George Heyman speaks in opposition to Bill 11 – Education Statutes Amendment Act

G. Heyman: I rise to speak in opposition to this bill. There’s such a long list of reasons to oppose this bill that it would take me far more than the allotted time I have to address them all, but I know that virtually every one of my colleagues will be speaking to this bill.

Let me start by responding to one of the final comments from the MLA for North Vancouver–Seymour that she and her colleagues support professional development, and they want to help teachers get the best possible professional development they can.

That’s an ironic statement, which I will highlight later, with regard to the complete failure of this government to show respect for teachers over virtually the entire tenure they’ve held office here in Victoria, particularly with respect to treating teachers unlike any other profession in British Columbia that self-regulates, that decides what they need for their own professional development, or even to respect the commitment that this minister has made to consult with the BCTF on any number of issues as recently as the conclusion of the collective agreement.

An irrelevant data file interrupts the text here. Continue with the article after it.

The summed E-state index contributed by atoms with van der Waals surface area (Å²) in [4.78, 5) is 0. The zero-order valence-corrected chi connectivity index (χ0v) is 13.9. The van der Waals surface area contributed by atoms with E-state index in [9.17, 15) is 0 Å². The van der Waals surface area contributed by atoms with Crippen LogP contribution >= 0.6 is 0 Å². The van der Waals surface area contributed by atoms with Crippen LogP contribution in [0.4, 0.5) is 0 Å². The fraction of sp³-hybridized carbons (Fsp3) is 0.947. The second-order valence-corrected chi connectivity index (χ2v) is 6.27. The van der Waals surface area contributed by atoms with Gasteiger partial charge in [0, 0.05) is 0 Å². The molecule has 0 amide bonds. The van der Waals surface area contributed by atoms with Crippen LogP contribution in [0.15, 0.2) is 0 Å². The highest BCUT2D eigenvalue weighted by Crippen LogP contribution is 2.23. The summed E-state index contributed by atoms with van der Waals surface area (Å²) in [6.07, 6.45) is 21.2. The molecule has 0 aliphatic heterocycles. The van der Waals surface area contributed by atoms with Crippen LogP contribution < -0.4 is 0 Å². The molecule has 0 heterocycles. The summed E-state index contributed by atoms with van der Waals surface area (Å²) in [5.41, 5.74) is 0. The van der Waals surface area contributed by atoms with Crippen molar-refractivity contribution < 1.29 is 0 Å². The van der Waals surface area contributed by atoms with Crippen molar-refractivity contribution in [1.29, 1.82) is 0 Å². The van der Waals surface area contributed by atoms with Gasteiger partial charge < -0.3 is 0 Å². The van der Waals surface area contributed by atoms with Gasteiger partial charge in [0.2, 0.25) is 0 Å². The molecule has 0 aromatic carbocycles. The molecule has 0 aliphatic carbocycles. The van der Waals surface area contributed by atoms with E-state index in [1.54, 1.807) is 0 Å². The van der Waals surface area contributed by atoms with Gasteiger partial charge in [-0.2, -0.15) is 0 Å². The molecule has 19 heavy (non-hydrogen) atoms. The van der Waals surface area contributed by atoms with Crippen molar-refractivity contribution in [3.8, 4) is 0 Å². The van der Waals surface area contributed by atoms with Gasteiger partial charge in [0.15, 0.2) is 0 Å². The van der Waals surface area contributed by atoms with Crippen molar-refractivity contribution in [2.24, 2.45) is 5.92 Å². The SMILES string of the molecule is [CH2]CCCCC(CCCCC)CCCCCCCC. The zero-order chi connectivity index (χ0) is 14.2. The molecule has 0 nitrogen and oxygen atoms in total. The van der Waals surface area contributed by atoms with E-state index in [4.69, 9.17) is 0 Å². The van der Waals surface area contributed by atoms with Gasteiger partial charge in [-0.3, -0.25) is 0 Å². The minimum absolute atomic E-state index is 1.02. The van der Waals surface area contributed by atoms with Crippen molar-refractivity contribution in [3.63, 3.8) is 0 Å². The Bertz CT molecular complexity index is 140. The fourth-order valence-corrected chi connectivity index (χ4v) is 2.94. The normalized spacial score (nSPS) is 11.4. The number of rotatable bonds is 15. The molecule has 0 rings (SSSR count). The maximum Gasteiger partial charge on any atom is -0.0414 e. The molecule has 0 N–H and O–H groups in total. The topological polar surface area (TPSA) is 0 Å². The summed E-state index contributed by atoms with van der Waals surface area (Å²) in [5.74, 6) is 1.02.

Once again, this minister has reverted to type. In the case of this minister, the Education Minister, his type is: my way or the highway.

Let me start by reading into the record part of a response from the Delta school district addressed to the minister on April 22 and signed by the chairperson of the Delta board of education. There are some important points made early in the letter. It says: “Delta trustees express concerns that consultation as set out in the co-governance relationship memorandum of understanding did not take place in the development of this legislation.”

Trustees focused on the following section of the memorandum of understanding:

“Consultation and notification. Any party proposing a change in policies or programs that will affect the other party will consult and collaborate with the other party to the fullest extent possible given the specific circumstances and any respective legislative and confidentiality obligations. This commitment includes, but is not limited to, timely notification of the proposed change.”


“To the fullest extent possible” means just that. It doesn’t mean cursory and perfunctory notification moments before legislation is going to be introduced that fundamentally changes the relationship from one of co-governance to one of subservience. It’s certainly not the Minister of Education who will be subservient to the knowledge and vision and desires of locally elected boards of trustees, to build the best possible and the most responsive possible education system that they can within the jurisdiction for which they’re responsible.

The letter goes on to say: